Those with an introverted personality are not immune to the sharp sting of loneliness.
When I spend too much time alone, I become cranky, irritable, and sad. But it’s more than that. Like many introverts, I am a thinker. Too many days all by my lonesome leads to overthinking, and eventually … obsession.
Has this ever happened to you, innie friend?
Your beautiful brain locks in on an experience or worry, and turns it round and round until you’re dizzy with fear. Or shame. Or the sense that you’re not good enough, and never will be.
Whew, I feel off balance just writing about it. This is not a state that any of us want to spend much time in. And yet, with an introverted personality, it’s all too easy to slip into the cycle of obsessive thoughts brought on by too much alone time.
You might be wondering, where is the line? How do you know when your sweet solitude has gone sour, and it’s time to reemerge from your cave?
You’d think it would be obvious. But loneliness, like obsession, has a way of sneaking up on us. It’s subtle at first, and easily brushed off as a passing mood swing, or a dip in blood sugar levels.
Are you addicted to loneliness?
Loneliness can even become addictive. I know, it seems so counterintuitive. But humans are complex creatures. And those of us with an introverted personality are as inscrutable as they come.
So, after days, or weeks, of aloneness, we lose interest in going out and socializing. It all seems like a nuisance. We’ve settled into our alone. Made a home of it.
Sure, we’d like to have someone to cozy up to, and share our secrets with. Someone who’ll lighten the burden of our busy brain by listening to our thoughts – however slowly or awkwardly we share them.
But loneliness is so stealthy in the way it sneaks up on us that we are surprised by its arrival.
“You again? I wasn’t expecting you for another week. Can you come back later. Now really isn’t a convenient time.”
Loneliness doesn’t listen. It hangs around uninvited like a teen loitering outside the 7/11 on a Friday night. It’s just as annoying, too.
What to do, what to do?
At this point, not anyone will do. We want true companionship. Party chit chat, and pleasantries only magnify our loneliness. Make it real. Loneliness, like sadness, isn’t supposed to dwell in crowded rooms full of smiling people.
It’s meant to be on the outskirts, in the shadows, curled up in a grungy old t-shirt that wreaks of Doritos and bad decisions.
What to do when alone becomes lonely
The first step to avoiding loneliness is to plan ahead. Every introvert differs in how much time they can spend alone before loneliness creeps in.
When I go more than a few days in a row without human interaction, I become restless. I begin to obsess over things that aren’t worth obsessing over. I start to feel agitated and morose.
Some introverts can go for weeks without seeing another human and feel fine. Others thrive on the comfort of constant companionship from a trusted partner or friend.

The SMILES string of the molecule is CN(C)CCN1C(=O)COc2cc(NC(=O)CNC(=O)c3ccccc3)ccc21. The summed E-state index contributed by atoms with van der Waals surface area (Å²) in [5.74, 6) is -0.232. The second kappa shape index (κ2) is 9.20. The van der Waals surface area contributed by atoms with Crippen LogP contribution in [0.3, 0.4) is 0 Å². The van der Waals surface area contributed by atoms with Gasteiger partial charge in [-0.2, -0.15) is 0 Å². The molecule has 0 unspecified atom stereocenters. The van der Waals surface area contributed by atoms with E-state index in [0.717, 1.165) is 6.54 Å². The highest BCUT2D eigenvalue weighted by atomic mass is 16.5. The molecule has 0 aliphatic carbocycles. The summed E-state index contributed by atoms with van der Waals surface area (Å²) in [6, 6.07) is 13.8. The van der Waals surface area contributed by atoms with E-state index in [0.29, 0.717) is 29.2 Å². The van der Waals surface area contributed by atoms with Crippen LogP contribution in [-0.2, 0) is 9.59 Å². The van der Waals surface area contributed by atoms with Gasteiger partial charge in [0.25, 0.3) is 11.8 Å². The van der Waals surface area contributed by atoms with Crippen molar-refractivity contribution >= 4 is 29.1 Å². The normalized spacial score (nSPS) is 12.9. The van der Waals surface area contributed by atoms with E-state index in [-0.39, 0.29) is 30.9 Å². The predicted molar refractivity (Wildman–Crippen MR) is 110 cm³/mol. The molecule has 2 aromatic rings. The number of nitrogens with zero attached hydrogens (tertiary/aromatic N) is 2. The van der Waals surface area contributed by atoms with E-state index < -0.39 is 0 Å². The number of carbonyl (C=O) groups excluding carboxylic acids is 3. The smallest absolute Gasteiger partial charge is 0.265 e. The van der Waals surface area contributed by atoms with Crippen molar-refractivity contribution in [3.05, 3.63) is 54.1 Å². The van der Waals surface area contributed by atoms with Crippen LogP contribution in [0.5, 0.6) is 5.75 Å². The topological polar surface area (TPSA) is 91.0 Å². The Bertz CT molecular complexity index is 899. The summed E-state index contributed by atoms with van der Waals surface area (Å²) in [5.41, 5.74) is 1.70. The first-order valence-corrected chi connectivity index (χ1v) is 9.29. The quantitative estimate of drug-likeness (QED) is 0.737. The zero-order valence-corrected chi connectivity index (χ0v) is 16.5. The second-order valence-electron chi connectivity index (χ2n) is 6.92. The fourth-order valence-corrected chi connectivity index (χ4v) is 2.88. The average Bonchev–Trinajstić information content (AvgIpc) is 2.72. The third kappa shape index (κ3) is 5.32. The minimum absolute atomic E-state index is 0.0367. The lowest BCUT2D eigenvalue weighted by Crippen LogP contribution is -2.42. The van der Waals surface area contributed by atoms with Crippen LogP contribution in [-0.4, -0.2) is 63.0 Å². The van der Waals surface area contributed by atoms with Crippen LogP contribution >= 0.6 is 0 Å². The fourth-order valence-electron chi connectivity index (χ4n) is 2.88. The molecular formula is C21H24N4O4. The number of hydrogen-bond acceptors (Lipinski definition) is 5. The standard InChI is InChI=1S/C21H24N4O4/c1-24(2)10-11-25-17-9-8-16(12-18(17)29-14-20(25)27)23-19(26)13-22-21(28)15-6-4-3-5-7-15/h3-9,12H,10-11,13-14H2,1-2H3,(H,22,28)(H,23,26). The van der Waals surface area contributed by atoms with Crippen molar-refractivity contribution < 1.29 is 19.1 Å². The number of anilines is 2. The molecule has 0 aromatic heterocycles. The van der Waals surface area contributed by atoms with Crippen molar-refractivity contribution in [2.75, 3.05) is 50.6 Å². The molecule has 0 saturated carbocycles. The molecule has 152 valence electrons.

The important thing is to know what your needs are, and plan for them. Schedule in a coffee or hiking date with a close friend before loneliness sets in.
Know the ultimate cure for loneliness
When the head honchos at 7/11 wanted to deter those loitering teens, they did something totally unexpected.
Instead bullying the teens with threats, they began blasting classical music. The teens didn’t like it. So they left.
The same concept can be applied to loneliness. While loneliness will hang around in nearly any social situation, there are a couple of things it can’t stand.
Loneliness doesn’t like love and connection. It flees from them.
How introverts can connect in an extrovert’s world
“I am lonely, yet not everybody will do. I don’t know why, some people fill the gaps and others emphasize my loneliness.” – Anaïs Nin
I know that it can be difficult for people with an introverted personality to create the true connection they crave. This is why I created my 6-week online course Fulfilling Connections For Introverts.
We live in a very extrovert-centric world. Much of the advice out there for making friends barely scratches the surface of what an introvert truly needs.
A lot of social skills experts deliver great advice on how to ignite meaningful conversations and connect on a deeper level with people. But often, it’s framed in a way that favors extroverts.
As an introvert, you have different needs and strengths than extroverts. My course is the only connections course created by and for introverts. True to my introverted nature, I delve way beyond the surface with this program.
It’s not about “coming out of your shell” or “fixing” your introversion. It’s about expanding, and applying the gifts you already have. I teach you actionable steps to create meaningful connections – the introverted way.
What about you?
How much time can you spend alone before loneliness sets in?
What advice do you have for introverts who struggle with loneliness.
Please share your experiences in the comments below.
Lots of love,